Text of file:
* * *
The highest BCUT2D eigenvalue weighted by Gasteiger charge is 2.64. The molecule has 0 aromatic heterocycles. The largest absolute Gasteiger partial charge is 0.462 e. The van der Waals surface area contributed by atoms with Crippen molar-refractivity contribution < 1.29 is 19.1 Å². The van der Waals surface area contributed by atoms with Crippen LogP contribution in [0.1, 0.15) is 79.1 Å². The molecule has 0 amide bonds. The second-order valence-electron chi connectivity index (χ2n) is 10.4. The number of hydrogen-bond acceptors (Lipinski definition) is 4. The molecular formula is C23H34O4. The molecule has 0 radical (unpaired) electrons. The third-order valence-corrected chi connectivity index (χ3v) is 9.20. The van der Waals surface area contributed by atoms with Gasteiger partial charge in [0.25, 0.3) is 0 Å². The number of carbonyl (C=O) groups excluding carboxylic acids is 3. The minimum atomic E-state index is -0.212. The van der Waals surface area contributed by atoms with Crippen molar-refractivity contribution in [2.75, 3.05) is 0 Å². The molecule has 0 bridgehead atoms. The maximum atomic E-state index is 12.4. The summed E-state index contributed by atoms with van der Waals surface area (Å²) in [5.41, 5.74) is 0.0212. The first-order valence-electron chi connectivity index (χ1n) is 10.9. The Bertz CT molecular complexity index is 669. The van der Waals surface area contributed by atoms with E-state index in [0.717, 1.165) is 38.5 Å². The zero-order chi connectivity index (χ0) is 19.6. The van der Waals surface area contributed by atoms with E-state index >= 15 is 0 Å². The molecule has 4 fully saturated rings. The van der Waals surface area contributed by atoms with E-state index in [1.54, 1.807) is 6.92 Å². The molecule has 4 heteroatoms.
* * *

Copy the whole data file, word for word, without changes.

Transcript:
The highest BCUT2D eigenvalue weighted by Gasteiger charge is 2.64. The molecule has 0 aromatic heterocycles. The largest absolute Gasteiger partial charge is 0.462 e. The van der Waals surface area contributed by atoms with Crippen molar-refractivity contribution < 1.29 is 19.1 Å². The van der Waals surface area contributed by atoms with Crippen LogP contribution in [0.1, 0.15) is 79.1 Å². The molecule has 0 amide bonds. The second-order valence-electron chi connectivity index (χ2n) is 10.4. The number of hydrogen-bond acceptors (Lipinski definition) is 4. The molecular formula is C23H34O4. The molecule has 0 radical (unpaired) electrons. The third-order valence-corrected chi connectivity index (χ3v) is 9.20. The van der Waals surface area contributed by atoms with Gasteiger partial charge in [0.25, 0.3) is 0 Å². The number of carbonyl (C=O) groups excluding carboxylic acids is 3. The minimum atomic E-state index is -0.212. The van der Waals surface area contributed by atoms with Crippen molar-refractivity contribution in [2.75, 3.05) is 0 Å². The molecule has 0 bridgehead atoms. The maximum atomic E-state index is 12.4. The summed E-state index contributed by atoms with van der Waals surface area (Å²) in [5.41, 5.74) is 0.0212. The first-order valence-electron chi connectivity index (χ1n) is 10.9. The Bertz CT molecular complexity index is 669. The van der Waals surface area contributed by atoms with E-state index in [0.717, 1.165) is 38.5 Å². The zero-order chi connectivity index (χ0) is 19.6. The van der Waals surface area contributed by atoms with E-state index >= 15 is 0 Å². The molecule has 4 fully saturated rings. The van der Waals surface area contributed by atoms with E-state index in [1.54, 1.807) is 6.92 Å². The molecule has 4 heteroatoms.